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A Session of Slow Growth for Prior Authorization
Posted: July 1, 2015
There has been little movement on the Prior Authorization front this legislative session. Much of the discussion has been bogged down in the details of the individual insurance companies protesting all or part of many of these complex bills.
The focus of the bills has mainly come down in two categories, developing a uniform prior authorization form to streamline the process and reduce some of the administrative burden, and adding additional transparency to the prior authorization process so regulators and patients can have a better understanding of when and how determinations are made.
On the transparency side, only SB 118 out of South Dakota managed to get passed. Bills in Rhode Island, Connecticut, Arkansas, Florida, Hawaii and Iowa all failed to advance this session or are currently idle in their legislatures.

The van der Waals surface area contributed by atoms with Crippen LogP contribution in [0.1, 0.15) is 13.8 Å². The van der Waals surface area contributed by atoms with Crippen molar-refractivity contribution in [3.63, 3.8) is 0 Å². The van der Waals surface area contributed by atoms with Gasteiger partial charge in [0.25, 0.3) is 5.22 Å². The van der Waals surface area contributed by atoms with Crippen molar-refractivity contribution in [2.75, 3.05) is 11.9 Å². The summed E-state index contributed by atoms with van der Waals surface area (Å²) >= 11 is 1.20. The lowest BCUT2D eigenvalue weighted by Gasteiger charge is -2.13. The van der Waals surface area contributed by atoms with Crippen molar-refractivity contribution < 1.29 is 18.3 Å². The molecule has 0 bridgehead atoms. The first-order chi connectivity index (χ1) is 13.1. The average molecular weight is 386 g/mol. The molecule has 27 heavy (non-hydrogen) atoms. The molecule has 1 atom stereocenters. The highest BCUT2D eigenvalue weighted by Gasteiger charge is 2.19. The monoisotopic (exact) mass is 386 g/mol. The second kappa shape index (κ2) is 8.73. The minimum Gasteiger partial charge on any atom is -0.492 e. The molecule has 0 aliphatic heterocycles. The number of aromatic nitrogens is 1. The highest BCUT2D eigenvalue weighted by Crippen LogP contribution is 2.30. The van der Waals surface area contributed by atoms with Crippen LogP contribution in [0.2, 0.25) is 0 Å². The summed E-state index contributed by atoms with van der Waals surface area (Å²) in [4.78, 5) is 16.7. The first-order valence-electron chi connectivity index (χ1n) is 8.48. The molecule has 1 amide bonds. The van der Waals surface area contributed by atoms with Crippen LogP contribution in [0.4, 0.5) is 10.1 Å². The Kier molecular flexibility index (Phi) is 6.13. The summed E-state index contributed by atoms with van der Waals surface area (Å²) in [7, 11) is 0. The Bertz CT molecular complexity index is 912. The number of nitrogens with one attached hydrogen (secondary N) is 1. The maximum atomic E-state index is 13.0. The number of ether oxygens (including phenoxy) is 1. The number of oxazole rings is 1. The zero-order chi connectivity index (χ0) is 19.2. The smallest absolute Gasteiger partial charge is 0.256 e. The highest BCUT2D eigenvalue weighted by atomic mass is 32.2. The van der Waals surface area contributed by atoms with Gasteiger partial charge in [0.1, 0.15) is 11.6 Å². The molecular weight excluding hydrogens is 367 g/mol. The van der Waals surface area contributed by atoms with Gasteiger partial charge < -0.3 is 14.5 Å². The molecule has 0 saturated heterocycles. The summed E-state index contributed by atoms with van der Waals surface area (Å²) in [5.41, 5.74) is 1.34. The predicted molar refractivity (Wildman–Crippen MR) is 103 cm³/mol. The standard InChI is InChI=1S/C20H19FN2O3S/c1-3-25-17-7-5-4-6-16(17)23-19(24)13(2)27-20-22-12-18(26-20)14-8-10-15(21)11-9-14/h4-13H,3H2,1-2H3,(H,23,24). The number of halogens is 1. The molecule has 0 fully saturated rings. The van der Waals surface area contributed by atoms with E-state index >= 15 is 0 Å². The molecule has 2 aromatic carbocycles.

On the uniform prior authorization front, bills in Missouri, New York, and Texas all failed to advance. In Minnesota, a bill did make it out of committee but was rolled into an omnibus healthcare bill that essentially washed out all prior authorization provisions. At the same time, outside of the legislative arena, there has been an unfortunate trend within states which previously passed uniform prior authorization forms. Insurance companies in those states have in some cases, universally rejected all short forms within the review deadline to request more information. This effectively cancels out any gains from the form and requires providers to go back through secondary data supplement forms to fulfill their request.
Outside of the main arena, two more bills did have a little brighter future with SB 1106 passing in Hawaii which extends prior authorization protections already in law for Hep-C, HIV, and transplant patients to additional health plans. In Oklahoma, HB 1628, also passed which increases the regulatory review of prior authorization practices, requires insurers to re-evaluate prior authorization drugs more regularly, and adds a response time frame of 24 hours for emergency requests.